The arbitrate module selects the highest priority layer and passes onto the motor_control module to be converted to physically measureable units. The layers communicate only in terms of effective ticks per cycle (for speed and angle) for the center of the robot, which is converted to targetted ticks on left and right wheels in the following equations (somewhat simplified):

target_l = control_layer.speed + control_layer.angle;
target_r = control_layer.speed - control_layer.angle;
  • positive angle turns clockwise
  • angle with same magnitude as speed pivots around 1 wheel
  • 0 speed and some angle turns in place

These facts are results of the differential steering system and allow for easy abstraction to speed and angle, which are much easier to reason about.


The pid_control module is the last necessary one for a functional robot. A closed loop control system (in which feedback drives the input based on error to target) is necessary to ensure the targets are reached in a steady fashion. The PID controller completes the gap between the software desired speed and the physical responding speed. The same input (pulse width modulation value, 0-255) to the motors results in different actual speeds depending on supplied voltage and current, terrain, and momentum.

Position Correction

Since each robot has a different array of sensors, their position correct systems are also very different. However, one commonality is that all of the correction functions are passive in the sense that they do not directly control for speed or angle like a gameplay behaviour layer, only updating (x, y, theta). Separating correction and gameplay allows for easier debugging and makes the robots faster since it does not interrupt the gameplay behaviour to correct. The flowchart below summarizes the similarities and differences of the system for both robots.

Both robots share a photoresistor near the center of the bottom, but use it for different purposes. The photoresistor coupled with an LED can detect both black and red lines without being able to distinguish between them. For the retriever, the IR sensors cannot read red lines, so when the photoresistor detects a line while the last black line was detected far enough away (>35mm), Rbot is likely over the center red line. For Gbot, its motion is simplistic enough that it does not need this extra information and can correct on every line.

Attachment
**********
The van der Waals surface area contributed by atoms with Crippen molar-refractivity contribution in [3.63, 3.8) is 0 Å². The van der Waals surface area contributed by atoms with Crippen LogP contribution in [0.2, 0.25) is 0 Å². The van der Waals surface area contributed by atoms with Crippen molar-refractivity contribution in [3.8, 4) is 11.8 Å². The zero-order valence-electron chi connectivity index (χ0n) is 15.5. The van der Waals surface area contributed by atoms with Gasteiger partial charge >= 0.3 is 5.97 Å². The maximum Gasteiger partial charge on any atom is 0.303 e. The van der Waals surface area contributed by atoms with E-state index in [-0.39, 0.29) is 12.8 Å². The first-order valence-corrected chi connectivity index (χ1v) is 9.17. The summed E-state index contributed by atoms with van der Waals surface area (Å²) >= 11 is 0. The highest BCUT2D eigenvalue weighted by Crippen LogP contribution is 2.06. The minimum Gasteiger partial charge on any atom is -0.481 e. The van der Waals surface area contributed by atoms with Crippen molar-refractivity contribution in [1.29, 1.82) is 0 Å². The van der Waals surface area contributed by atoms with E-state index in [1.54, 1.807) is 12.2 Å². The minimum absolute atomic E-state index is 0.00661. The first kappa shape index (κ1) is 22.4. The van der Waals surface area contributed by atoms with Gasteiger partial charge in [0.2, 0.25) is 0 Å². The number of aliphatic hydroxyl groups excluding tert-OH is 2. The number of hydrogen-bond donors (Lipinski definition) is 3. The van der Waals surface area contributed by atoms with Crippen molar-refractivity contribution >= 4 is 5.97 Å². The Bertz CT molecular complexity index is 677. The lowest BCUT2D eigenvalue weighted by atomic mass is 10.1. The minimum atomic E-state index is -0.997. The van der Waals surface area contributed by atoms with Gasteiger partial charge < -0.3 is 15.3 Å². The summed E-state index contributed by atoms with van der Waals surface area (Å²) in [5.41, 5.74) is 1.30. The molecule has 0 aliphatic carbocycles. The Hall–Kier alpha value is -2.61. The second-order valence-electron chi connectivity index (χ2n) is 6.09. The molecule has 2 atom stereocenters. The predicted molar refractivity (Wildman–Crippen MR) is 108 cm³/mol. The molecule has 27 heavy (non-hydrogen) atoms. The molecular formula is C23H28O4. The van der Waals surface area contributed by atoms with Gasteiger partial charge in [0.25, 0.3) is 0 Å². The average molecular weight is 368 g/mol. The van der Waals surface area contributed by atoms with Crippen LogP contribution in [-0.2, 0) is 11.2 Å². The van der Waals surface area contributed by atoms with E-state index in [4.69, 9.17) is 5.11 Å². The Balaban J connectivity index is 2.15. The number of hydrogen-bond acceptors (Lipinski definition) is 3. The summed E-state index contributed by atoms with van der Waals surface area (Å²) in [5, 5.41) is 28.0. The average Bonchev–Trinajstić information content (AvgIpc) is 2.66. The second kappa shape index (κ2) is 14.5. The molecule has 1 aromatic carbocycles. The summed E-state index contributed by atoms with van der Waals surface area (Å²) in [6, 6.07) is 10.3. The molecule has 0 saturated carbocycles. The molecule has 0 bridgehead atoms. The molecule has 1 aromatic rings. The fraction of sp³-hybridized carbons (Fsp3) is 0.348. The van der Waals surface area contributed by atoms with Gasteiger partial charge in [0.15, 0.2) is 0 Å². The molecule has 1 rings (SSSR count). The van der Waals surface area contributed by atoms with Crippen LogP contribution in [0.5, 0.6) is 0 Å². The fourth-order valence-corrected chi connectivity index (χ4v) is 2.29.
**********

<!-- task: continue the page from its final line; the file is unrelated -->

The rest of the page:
One condition shared by all line correction functions is the need to avoid the ambiguity of intersections, shown below:

Line detectors activating are only valid when they are over a green region, but enforcing this is a challenge, since the actual location of the robot is unknown. The internal position combined with distance since last line crossed and which side IR sensor hit gives enough information for us to avoid erronous correction on an intersection 100% of the time during testing.

Passive Position Correct

This function is activated when a line is fully passed - when the center sensor (IR for Rbot and photoresistor for Gbot) reads no line after 3 consecutive cycles of reading a line. Leaving a line is used instead of hitting a line since it requires consecutive cycles of being on a line prior to leaving it, giving a point of checking for accidental readings.

The position closer to a grid line is rounded to that grid line, accounting for the line width using the direction of movement (theta). This essentially splits each grid into four quadrants, shown below:

Passive Theta Correct

Drift error mostly manifests as an inaccurate theta, which can be corrected by assuming a straight path crossing a line and considering the distance between each sensor's first encounter of the line, illustrated and explained below:

The theta offset is relative to the normal of the line just crossed, trivially found using the best estimate given current theta and position.

Passive Red Line Correct